In a curated series on archival texts, views, discussions and comments on the state of architecture and design education in India, Professor Chhaya critically questions the idea and role of an institution in an increasingly multidisciplinary design world, outlining his thoughts on a desired model for an architecture school and the values associated with the same.
In context of the recent demolition of the Hall Of Nations, Prem Chandavarkar observes that the lacuna in understanding the definition and the meaning of heritage will lead to the loss of many valuable buildings that belong to our recent past.
A couple of weeks ago, the Hall of Nations, an exhibition hall in Pragati Maidan in New Delhi, was demolished to make way for a new convention and exhibition centre. The building was a rare example in the world, and the only one in India, of a space frame built in reinforced concrete. Completed in 1972 and designed by architect Raj Rewal and structural engineer Mahendra Raj, it was widely recognised as one of the icons of a period of modern Indian architecture that started in the 1950s and continued till the 1980s. This was an era that centred on India’s desire that the potential of her newly won freedom should offer the country a new modernity, and the cutting-edge architecture of that time, produced by the first generation of post-independence architects, was a significant and powerful representation of this quest. Continue reading What is Heritage? – Prem Chandavarkar
Drawing from the data of the past two census exercises in Goa [2001 and 2011], this document is the outcome of a collaborative effort between Studio Matter. and Dr. Gaurav K Pandey from the Directorate of Census Operations in Goa.
Matt Groening, from “School is Hell”, 1987.
In a curated series on archival texts, views, discussions and comments on the state of architecture and design education in India, Sen Kapadia contributes the first to provoke further thought as he reminisces about the importance of a diverse learning environment against the restrictive curriculum-based thinking.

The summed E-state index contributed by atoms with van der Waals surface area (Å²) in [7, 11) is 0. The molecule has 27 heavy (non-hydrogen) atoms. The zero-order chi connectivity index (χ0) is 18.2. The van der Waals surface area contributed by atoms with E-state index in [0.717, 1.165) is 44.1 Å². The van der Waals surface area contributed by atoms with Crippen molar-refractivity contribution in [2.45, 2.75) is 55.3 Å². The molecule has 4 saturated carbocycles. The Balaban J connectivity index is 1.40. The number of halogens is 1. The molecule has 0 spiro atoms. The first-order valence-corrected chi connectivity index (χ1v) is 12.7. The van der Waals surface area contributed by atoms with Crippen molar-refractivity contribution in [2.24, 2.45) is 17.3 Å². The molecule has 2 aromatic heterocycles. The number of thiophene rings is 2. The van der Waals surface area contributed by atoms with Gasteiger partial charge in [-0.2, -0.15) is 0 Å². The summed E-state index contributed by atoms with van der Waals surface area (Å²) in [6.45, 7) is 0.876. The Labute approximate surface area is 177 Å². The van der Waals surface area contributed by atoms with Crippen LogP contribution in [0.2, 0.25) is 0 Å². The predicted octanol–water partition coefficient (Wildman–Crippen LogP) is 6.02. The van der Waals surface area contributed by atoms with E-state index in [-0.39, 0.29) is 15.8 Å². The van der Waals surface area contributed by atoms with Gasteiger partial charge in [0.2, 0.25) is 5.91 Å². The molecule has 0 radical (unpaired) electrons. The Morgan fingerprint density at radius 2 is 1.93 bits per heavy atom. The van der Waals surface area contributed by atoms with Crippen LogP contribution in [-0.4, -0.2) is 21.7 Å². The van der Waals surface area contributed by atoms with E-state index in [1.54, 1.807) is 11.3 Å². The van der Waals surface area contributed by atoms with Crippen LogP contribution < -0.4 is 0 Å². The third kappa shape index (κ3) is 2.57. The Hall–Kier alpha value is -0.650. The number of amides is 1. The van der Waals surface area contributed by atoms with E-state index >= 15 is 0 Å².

Drawing to Find Out 
For Uday and Mausami Andhare, the process of sketching and drawing by hand pivots the design process as they work through the layers of an often messy path to architectural resolution. Looking through a cross-section of the rich visual material produced as a result, we attempt to capture the many purposes of drawing at Indigo Architects.
Alejandro Aravena and the critical significance of the 2016 Venice Architecture Biennale for India.
By Ruturaj Parikh.
The theme and the selection of the curator for the 2016 Venice Architecture Biennale is a testament to the shift in priorities of the discipline and the desperate need to steer the ‘euro-centric’ discussion on architecture towards new and less known territories where the profession has a real role to play. Continue reading The Global Left in Architecture
Drawing to Find Out 
In an attempt to understand patterns of work at KSA Architects, we examine their drawings to find nuances of a process that permeates between sketchbooks and computers – a process of structuring an argument through drawing – drawing that represents design thinking.
How the empirical and the scientific can sustain together. – By Narendra Dengle.
Narendra Dengle talks about the inherent contradictions in the much discussed ‘Smart-City’ idea that has captured political imagination by inclining the argument in favour of a city which has a place for all and not just the economy which builds it.
Once a client of mine discussed at length the requirements of an institutional project and stressed the importance of being rational, functional, economic, and energy conscious in approach. We agreed. The next day he called up to say, “Please make it Eco-friendly.” We said, ‘Oh yes’. Then he dropped by to insist that the Continue reading Cities: Between Metaphor & Reality
Two Pioneers of Modernism in Ceylon
By David Robson
David Robson pens an empathetic memoir outlining the life and works of Sri Lanka’s two pioneering architects – a man by the name of Andrew Boyd and a lady by the name Minnette de Silva – in an attempt to restore their well-deserved place in the history of Modern Architecture from Sri Lanka and to bring into light their exceptional merit.
Born in Cornwall in 1905, Andrew Boyd was the son of an Indian Circuit Judge and experienced a typically dislocated Raj childhood, spending part of his childhood in India and part of it at school in England. His father encouraged him to join the tea business, and in 1927 arranged for him to become a tea taster with Liptons in Ceylon. There he was befriended by the photographer, Lionel Wendt, and moved in a circle which included the painter George Keyt and the poet/diplomat Pablo Neruda. Wendt kindled Boyd’s interest in photography and this in turn led him to architecture. Continue reading Andrew Boyd and Minnette de Silva
Drawing to Find Out 
In an attempt to decipher and understand the relationship between the culture of drawing and production of architecture at Hundredhands, we look into their drawings to search for synapses where they represent ideas that eventually translate into architecture.